The G forces were enough to push more water out of my clothes and down into my booties.
Strip and wring out #2.
As any great crew should do, they all made the excuse of wanting to eat lunch anyway and enjoyed the thin warmth of winter sunshine while I stood shivering in my underwear, slapping my wet tights against rocks cursing my own stupidity.
Fear is exhausting, but eventually it wears itself out. You just can’t continue to be scared indefinitely. I’m not saying I breezed the rest of the run, but I was pretty certain I had already dealt with the worst of my day. Mile after mile of continuous rapids I forced myself to smile until I didn’t have to force it anymore. It didn’t take long once I found the balance between alertness and confidence. Fear didn’t leave me completely, but I was able to convert what had been a burning lump of coal in my stomach into the fuel for strength and calm.
At the class V Dominator rapid I took a nice walk down river right to release the remaining edge off my day and watched my buddies run the maze of cascading whitewater.
When I started kayaking I watched videos of friends on gnarly runs with complicated, steep and dangerous rapids. I wanted to be like them because the ride can be so viscerally thrilling and the places they go are some of the most beautiful in the world.
In 2014 I paddled over 100 days. I pounded out the mileage trying to engrain in myself something that comes naturally to gifted and long-time paddlers – balance. In 2015 I paddled nearly 70 days with a focus on specific techniques – boofing, bracing, leading and reading the water with a wider scope of view.
With a little distance from the starting line I can look back now and actually see a progression. Along the way it has felt like I’ve been moving behind the curve. At times it’s been impossible for me to not hold a yard stick up to other paddler’s progress and feel like I’m falling behind. But this isn’t their game and nobody has my exact set of circumstances. Beating someone else to the next run has never been my end goal. Bridging the gap between dreams and reality is what I care about.
It wasn’t entirely pretty, but I successfully paddled Giant Gap. It’s both an accomplishment and a stepping stone. It’s a reward for what I’ve worked for and a reminder that far off dreams get closer day by day. What sounded light years away three years ago at that lunch break overlooking the Gap is now an experience I can build from as I reach toward my next kayaking dream.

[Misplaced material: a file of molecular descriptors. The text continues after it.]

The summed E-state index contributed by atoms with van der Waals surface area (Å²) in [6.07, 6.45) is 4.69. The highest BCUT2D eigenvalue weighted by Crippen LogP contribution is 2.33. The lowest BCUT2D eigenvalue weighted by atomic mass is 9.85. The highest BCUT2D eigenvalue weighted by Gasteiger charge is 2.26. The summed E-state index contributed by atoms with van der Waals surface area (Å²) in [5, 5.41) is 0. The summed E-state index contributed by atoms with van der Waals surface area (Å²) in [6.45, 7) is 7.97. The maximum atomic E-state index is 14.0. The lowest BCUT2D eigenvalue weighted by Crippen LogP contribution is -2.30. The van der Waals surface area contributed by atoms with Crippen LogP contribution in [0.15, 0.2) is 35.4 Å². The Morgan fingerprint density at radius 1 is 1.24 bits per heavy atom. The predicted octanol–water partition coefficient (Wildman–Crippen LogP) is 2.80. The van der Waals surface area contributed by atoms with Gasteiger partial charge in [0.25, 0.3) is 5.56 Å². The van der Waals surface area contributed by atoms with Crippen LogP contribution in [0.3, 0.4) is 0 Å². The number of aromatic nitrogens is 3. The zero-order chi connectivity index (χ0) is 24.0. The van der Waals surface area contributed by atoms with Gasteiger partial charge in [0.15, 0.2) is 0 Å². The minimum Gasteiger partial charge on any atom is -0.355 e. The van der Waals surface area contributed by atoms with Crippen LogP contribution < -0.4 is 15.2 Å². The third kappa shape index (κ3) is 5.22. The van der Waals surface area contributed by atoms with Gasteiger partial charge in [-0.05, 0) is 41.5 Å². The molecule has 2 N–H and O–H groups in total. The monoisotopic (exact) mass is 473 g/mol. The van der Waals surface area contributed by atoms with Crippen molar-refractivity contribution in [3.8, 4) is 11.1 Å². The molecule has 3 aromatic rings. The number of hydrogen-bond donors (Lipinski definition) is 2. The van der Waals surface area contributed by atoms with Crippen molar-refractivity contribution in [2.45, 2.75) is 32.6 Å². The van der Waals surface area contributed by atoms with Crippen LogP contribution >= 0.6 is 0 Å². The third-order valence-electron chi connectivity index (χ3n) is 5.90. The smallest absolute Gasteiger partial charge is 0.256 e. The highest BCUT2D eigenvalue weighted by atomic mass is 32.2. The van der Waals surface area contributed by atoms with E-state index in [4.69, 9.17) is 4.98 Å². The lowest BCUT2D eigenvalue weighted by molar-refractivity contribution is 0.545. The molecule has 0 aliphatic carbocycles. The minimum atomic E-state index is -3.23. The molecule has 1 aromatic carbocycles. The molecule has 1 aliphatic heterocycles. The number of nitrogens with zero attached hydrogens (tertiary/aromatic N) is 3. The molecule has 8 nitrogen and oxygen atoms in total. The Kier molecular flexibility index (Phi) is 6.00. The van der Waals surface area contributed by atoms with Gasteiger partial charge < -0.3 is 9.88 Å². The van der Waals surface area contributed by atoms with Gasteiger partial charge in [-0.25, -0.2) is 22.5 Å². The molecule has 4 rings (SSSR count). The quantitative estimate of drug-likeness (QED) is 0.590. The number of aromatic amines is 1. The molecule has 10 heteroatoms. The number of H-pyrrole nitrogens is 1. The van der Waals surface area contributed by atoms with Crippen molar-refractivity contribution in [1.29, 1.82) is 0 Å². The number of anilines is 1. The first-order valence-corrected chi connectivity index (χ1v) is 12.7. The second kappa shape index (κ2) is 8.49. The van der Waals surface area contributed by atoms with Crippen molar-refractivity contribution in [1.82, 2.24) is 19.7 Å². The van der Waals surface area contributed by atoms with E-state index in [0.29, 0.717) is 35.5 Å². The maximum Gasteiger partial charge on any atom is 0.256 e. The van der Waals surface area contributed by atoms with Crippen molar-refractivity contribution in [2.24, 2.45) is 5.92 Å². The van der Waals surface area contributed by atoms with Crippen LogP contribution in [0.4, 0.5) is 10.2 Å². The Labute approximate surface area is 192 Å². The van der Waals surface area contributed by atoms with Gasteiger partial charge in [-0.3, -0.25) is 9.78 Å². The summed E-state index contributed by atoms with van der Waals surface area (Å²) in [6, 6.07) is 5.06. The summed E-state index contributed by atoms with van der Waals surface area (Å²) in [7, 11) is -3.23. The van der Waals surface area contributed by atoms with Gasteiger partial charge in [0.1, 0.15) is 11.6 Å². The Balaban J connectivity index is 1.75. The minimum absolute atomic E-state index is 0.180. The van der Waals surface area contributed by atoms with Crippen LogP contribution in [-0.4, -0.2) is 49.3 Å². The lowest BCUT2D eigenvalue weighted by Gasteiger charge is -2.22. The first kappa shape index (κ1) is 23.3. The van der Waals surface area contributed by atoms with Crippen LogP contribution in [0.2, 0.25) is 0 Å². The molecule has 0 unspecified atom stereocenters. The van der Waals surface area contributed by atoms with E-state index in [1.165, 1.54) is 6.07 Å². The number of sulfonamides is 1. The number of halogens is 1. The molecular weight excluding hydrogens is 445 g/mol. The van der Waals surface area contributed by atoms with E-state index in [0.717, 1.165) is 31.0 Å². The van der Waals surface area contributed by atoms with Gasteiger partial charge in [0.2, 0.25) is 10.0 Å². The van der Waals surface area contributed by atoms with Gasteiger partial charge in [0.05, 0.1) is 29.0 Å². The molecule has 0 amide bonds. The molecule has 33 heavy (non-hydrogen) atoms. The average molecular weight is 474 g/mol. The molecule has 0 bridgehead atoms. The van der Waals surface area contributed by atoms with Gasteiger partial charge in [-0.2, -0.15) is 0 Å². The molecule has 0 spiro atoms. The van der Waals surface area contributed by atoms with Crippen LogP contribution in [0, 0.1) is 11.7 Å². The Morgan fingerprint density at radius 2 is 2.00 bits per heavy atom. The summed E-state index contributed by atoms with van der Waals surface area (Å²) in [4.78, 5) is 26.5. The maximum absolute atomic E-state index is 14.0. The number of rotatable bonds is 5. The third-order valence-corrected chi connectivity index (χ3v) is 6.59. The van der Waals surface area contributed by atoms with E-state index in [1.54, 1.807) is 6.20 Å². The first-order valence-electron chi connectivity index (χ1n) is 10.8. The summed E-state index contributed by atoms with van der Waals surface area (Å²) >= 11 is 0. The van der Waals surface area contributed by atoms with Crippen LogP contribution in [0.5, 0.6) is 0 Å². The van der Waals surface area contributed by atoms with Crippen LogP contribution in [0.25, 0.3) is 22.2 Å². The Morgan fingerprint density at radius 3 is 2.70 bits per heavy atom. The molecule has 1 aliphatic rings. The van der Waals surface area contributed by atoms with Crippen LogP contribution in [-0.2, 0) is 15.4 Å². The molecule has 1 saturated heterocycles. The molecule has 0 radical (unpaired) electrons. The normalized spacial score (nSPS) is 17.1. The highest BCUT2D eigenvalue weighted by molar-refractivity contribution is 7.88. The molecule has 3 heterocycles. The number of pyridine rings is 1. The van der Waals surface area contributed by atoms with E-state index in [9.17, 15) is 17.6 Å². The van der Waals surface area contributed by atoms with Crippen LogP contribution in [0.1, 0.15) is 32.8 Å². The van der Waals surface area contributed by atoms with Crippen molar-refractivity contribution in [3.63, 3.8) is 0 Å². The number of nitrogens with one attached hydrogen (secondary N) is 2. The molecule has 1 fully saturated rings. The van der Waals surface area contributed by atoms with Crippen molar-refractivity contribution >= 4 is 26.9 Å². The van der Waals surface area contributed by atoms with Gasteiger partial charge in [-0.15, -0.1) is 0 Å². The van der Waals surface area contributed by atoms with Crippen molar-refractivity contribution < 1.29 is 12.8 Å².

Get Your Wet Willies
Not everyone wants to devote years of practice just to go down a beautiful reach of river. Even fewer people are cool with being rolled upside-down while attached to a kayak from the waist down. However, there plenty who love to frolic in rivers and don’t mind a little adrenaline pumping rush now and then. For those waterdogs there is rafting!
While there are no commercially run rafting trips down Giant Gap, many outfitters run Chamberlains just downstream. The reach is shorter than the Gap, but still packs in big rapids, glittering scenery, and a remote feeling – all while floating down emerald clear waters.
To prepare for such an adventure:
Go rafting. Chamberlains isn’t for beginners, so get an introduction to whitewater rafting on other runs first. Look to the South Fork American, Kings, Kern, and Merced Rivers for good places to get a feel for the sport.
Be flexible. Most spring runs are fed by snow melt and the window of time they run varies on how much snow is on the mountains and how fast temperatures rise. If it gets hot fast, flows can quickly overstep their safe levels. Plan for a back-up weekend.
Layer up. Outfitters typically supply wetsuits, but have extra base layers on hand just in case. Adding a merino wool or synthetic long sleeve top under a farmer john wetsuit and a neoprene skull cap can make the difference between a shivering day and one of the best days on the water ever. Stick with lace up tennis shoes for foot protection; adding neoprene socks will keep your toes extra happy. Even if the days are warm, the water will be chilly!
Ditch the selfie. Don’t miss a second of action because you are distracted by your camera settings. Check with the outfitter to make sure they’ll have a photographer out ahead then leave the fussing to them, allowing yourself to fully immerse in the experience. Face it; they’re going to take better photographs anyway. Sign up and go! A limited number of companies are licensed to run trips on Chamberlains, and they offer a variety of packages from a short day brown bag lunch to multi-day multi river extravaganzas. Check out theamericanriver.com to pick your own adventure and reserve early!